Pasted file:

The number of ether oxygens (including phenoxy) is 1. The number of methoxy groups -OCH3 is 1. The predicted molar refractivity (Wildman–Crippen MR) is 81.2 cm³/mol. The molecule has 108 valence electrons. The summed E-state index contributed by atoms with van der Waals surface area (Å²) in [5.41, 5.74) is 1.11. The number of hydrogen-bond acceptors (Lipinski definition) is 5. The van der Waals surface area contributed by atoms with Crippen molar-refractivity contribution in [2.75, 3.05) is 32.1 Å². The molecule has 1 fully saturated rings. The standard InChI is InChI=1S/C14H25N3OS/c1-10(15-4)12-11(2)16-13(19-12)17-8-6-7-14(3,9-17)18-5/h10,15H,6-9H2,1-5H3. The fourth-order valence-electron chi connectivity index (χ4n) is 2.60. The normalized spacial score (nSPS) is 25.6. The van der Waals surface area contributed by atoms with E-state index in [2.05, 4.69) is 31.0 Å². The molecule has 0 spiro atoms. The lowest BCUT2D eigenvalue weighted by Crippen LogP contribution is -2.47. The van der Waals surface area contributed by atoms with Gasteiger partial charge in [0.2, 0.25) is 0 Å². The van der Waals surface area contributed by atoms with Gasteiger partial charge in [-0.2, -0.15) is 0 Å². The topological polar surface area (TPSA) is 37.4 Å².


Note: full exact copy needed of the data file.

The number of ether oxygens (including phenoxy) is 1. The number of methoxy groups -OCH3 is 1. The predicted molar refractivity (Wildman–Crippen MR) is 81.2 cm³/mol. The molecule has 108 valence electrons. The summed E-state index contributed by atoms with van der Waals surface area (Å²) in [5.41, 5.74) is 1.11. The number of hydrogen-bond acceptors (Lipinski definition) is 5. The van der Waals surface area contributed by atoms with Crippen molar-refractivity contribution in [2.75, 3.05) is 32.1 Å². The molecule has 1 fully saturated rings. The standard InChI is InChI=1S/C14H25N3OS/c1-10(15-4)12-11(2)16-13(19-12)17-8-6-7-14(3,9-17)18-5/h10,15H,6-9H2,1-5H3. The fourth-order valence-electron chi connectivity index (χ4n) is 2.60. The normalized spacial score (nSPS) is 25.6. The van der Waals surface area contributed by atoms with E-state index in [2.05, 4.69) is 31.0 Å². The molecule has 0 spiro atoms. The lowest BCUT2D eigenvalue weighted by Crippen LogP contribution is -2.47. The van der Waals surface area contributed by atoms with Gasteiger partial charge in [0.2, 0.25) is 0 Å². The van der Waals surface area contributed by atoms with Gasteiger partial charge in [-0.2, -0.15) is 0 Å². The topological polar surface area (TPSA) is 37.4 Å².